“Don’t Create More Orphans,” which is being implemented by child protection NGO Friends International and UNICEF, is targeting private and corporate donors as well as faith-based organizations in particular -- the primary drivers of an industry the campaign says is detrimental to the welfare and development of the country’s children.
More than 70 percent of the children in institutions in Cambodia have a parent, but the many people in poverty feel they are unable to afford looking after their children and send them to residential homes.
This, combined with donations to orphanages around the country, has seen the number of institutions swell -- including those that fall far short of the minimum standards of care mandated by the government and where children are starved and receive no education.
Rana Flowers, UNICEF’s country representative, cited alarming figures during a speech at the launch in Phnom Penh, stressing that Cambodia’s genuine orphan problem has significantly decreased since the war-torn 1970s.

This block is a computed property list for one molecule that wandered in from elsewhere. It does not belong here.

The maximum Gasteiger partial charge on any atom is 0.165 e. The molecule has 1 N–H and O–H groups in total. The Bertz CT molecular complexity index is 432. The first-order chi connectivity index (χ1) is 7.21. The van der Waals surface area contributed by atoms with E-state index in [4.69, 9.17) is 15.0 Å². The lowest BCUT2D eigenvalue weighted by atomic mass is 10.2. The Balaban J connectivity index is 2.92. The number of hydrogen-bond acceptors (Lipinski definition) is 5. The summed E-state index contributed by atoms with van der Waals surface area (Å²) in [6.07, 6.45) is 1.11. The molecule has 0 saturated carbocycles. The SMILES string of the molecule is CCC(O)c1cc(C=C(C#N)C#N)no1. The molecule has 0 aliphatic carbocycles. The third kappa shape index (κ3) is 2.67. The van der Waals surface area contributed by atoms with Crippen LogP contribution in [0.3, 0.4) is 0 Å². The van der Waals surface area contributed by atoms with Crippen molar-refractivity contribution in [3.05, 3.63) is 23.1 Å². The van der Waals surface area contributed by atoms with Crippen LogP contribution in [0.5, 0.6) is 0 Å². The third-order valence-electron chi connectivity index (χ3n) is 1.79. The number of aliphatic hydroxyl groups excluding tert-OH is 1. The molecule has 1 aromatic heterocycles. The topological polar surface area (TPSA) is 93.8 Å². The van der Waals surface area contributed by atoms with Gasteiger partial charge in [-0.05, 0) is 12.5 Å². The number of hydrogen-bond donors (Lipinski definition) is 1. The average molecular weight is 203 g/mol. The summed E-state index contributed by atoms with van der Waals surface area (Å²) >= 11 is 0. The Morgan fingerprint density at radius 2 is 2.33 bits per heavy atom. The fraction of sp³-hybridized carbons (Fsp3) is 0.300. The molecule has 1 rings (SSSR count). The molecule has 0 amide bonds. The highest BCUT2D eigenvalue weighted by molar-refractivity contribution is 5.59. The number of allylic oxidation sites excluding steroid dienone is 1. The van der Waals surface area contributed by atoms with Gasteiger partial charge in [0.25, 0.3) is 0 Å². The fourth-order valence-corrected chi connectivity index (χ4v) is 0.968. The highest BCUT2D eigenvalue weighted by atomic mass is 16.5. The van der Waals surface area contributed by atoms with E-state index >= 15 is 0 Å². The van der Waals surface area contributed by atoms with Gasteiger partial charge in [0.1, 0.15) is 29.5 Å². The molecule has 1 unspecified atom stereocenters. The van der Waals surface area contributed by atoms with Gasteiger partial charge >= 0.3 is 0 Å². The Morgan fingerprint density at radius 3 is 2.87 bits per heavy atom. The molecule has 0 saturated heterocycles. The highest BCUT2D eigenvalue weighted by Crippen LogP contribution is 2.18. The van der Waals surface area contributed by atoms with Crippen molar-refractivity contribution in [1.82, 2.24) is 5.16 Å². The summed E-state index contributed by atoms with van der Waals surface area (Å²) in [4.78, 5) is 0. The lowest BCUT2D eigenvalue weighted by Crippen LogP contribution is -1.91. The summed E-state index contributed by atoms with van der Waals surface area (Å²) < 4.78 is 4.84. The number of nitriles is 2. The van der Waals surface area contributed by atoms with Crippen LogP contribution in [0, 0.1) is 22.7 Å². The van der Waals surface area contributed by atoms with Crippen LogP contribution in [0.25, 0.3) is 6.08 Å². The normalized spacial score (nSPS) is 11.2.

“The number of orphans has reduced in the country, and yet there is this astounding explosion of institutions around the country,” she said, noting that the majority of institutions registered with the Ministry of Social Affairs, Veterans and Youth spring up in popular tourist areas such as Siem Reap, Battambang and Phnom Penh.
“In 2014, there were 12,000 children in residential facilities that we knew about,” Flowers added.
She said data shows there were 154 institutions registered in 2005 and 225 by 2013.
However, according to the results of a recent study, the number of institutions --including those unregistered -- in just five provinces stands at a staggering 600, approximately.
Flowers said that while there will “sadly” always be a need for a small number of such facilities, the reality in Cambodia is that the majority of these “orphans” have a living parent or family member.
As a result, donors are being asked to redirect their money toward organizations that try and keep family units together.
In most of the so-called orphanages, “abuse and exploitation are rampant,” she added, reiterating UNICEF’s position that the majority must be shut down.
“Donors drive the flow of children into institutions, and we need to stop volunteers… they establish bonds, then they leave.”
Sebastien Marot, founder of Friends International, said the campaign -- which includes a new website, promotional video and posters featuring children peering out of boxes -- aims to change people’s perceptions and spread awareness of the alternative care options available.
It follows a campaign titled “Children Are Not Tourist Attractions,” which was launched by the NGO in 2011 and encourages tourists to think before paying visits to orphanages in Cambodia.